Both the New York Fed’s recession model and the Bloomberg economist survey indicate a 35% chance of a recession in the next 12 months. This means two out of three economists believe we will not have a recession.
So who are we supposed to believe?
Frustrated by the poor prediction record of fellow dismal scientists, Kenneth H. Thomas, president of Miami-based Community Development Fund Advisors LLC, studied calendar anomalies, defined as a result “inconsistent with the present economics paradigm.” In other words, “economic alchemy,” with a prediction based on a calendar rather than an economic algorithm. Instead of a Wharton Ph.D., you only need your phone’s calendar app.
The best-known calendar anomaly, the “January effect,” suggests stocks, especially smaller ones, do best then, clearly the case this past January, the best since 1987. Other stock market anomalies identify September as the worst month for investing, Monday the worst day and Friday the best.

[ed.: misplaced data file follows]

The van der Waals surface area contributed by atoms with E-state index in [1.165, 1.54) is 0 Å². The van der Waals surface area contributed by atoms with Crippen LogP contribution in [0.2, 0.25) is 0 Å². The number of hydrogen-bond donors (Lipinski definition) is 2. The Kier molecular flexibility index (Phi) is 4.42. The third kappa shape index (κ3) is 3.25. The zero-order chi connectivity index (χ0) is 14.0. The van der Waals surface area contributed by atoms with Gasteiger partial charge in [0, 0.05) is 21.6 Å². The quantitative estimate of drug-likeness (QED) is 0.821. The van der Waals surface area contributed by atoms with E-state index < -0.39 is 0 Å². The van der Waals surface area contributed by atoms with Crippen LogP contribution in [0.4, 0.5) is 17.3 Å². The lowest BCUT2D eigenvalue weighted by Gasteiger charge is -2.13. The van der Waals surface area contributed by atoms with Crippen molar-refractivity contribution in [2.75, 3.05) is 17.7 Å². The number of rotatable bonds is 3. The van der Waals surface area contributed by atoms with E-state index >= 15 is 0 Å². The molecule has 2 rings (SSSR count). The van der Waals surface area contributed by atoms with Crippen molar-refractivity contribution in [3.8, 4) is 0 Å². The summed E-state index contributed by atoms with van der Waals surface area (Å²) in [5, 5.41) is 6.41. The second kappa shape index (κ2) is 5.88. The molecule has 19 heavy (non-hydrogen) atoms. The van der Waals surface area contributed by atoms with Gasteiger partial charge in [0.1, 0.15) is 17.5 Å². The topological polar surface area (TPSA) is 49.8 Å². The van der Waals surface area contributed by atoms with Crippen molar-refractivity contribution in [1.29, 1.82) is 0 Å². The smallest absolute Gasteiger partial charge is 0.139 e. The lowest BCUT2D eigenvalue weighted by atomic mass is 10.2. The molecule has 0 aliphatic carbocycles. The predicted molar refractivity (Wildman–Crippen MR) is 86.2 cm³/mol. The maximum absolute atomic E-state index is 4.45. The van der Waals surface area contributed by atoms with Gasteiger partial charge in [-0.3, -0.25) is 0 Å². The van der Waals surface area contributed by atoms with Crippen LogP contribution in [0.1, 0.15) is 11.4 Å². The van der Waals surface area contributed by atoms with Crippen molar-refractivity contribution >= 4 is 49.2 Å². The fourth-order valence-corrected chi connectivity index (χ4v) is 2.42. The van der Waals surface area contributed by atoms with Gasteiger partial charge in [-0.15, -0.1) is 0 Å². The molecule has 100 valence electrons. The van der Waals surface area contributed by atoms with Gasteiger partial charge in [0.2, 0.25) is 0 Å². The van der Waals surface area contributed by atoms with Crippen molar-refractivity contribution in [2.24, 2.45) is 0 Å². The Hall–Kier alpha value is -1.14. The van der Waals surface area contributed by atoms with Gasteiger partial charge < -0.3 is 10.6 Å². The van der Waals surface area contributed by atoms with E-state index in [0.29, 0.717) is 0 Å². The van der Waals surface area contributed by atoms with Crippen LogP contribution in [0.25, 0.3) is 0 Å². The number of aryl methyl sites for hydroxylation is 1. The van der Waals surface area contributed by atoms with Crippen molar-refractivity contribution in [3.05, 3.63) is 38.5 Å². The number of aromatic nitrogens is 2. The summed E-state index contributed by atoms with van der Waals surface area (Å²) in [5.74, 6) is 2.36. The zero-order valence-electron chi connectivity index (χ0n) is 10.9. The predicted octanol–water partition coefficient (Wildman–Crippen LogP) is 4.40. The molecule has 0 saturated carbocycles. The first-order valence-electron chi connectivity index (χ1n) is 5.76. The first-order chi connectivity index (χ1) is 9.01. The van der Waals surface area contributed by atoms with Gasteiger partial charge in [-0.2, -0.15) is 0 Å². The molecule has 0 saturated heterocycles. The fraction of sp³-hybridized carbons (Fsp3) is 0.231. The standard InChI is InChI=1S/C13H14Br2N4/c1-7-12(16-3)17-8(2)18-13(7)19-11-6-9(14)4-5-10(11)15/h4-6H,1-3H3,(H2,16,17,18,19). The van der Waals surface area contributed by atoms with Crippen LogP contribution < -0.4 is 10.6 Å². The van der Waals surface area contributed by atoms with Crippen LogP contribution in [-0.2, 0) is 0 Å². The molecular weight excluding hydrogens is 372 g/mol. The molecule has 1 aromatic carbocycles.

His research concluded that calendar anomalies also exist with business cycles. He coined the term “Turn Of Decade” or “TOD” effect in November 1990 to refer to the unusually high likelihood of a recession beginning in years ending in 9 or 0. Mr. Thomas stated that a mild recession had begun in August or early September of 1990 and would end the following year. The National Bureau of Economic Research later declared a recession began in July 1990 and ended in March 1991.
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